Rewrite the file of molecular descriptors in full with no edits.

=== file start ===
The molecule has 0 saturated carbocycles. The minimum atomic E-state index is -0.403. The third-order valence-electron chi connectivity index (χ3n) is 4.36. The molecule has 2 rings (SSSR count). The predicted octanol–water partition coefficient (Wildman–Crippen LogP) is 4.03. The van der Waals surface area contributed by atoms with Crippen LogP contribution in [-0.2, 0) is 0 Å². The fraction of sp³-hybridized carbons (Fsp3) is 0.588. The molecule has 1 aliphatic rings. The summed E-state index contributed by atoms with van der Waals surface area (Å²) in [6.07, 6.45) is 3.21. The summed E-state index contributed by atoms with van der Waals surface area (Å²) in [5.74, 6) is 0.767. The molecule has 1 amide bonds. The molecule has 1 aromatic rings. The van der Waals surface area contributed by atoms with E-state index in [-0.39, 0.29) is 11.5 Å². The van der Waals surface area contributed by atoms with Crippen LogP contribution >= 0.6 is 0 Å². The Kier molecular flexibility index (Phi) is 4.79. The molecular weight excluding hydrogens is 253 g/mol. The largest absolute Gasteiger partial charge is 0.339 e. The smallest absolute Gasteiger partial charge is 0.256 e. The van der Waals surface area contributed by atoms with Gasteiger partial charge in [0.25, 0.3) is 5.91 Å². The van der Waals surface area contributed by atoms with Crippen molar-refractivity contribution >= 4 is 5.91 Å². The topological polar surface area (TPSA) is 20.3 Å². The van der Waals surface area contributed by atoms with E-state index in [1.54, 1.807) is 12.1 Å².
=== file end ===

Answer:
The molecule has 0 saturated carbocycles. The minimum atomic E-state index is -0.403. The third-order valence-electron chi connectivity index (χ3n) is 4.36. The molecule has 2 rings (SSSR count). The predicted octanol–water partition coefficient (Wildman–Crippen LogP) is 4.03. The van der Waals surface area contributed by atoms with Crippen LogP contribution in [-0.2, 0) is 0 Å². The fraction of sp³-hybridized carbons (Fsp3) is 0.588. The molecule has 1 aliphatic rings. The summed E-state index contributed by atoms with van der Waals surface area (Å²) in [6.07, 6.45) is 3.21. The summed E-state index contributed by atoms with van der Waals surface area (Å²) in [5.74, 6) is 0.767. The molecule has 1 amide bonds. The molecule has 1 aromatic rings. The van der Waals surface area contributed by atoms with E-state index in [-0.39, 0.29) is 11.5 Å². The van der Waals surface area contributed by atoms with Crippen LogP contribution >= 0.6 is 0 Å². The Kier molecular flexibility index (Phi) is 4.79. The molecular weight excluding hydrogens is 253 g/mol. The largest absolute Gasteiger partial charge is 0.339 e. The smallest absolute Gasteiger partial charge is 0.256 e. The van der Waals surface area contributed by atoms with Gasteiger partial charge in [0.25, 0.3) is 5.91 Å². The van der Waals surface area contributed by atoms with Crippen molar-refractivity contribution >= 4 is 5.91 Å². The topological polar surface area (TPSA) is 20.3 Å². The van der Waals surface area contributed by atoms with E-state index in [1.54, 1.807) is 12.1 Å².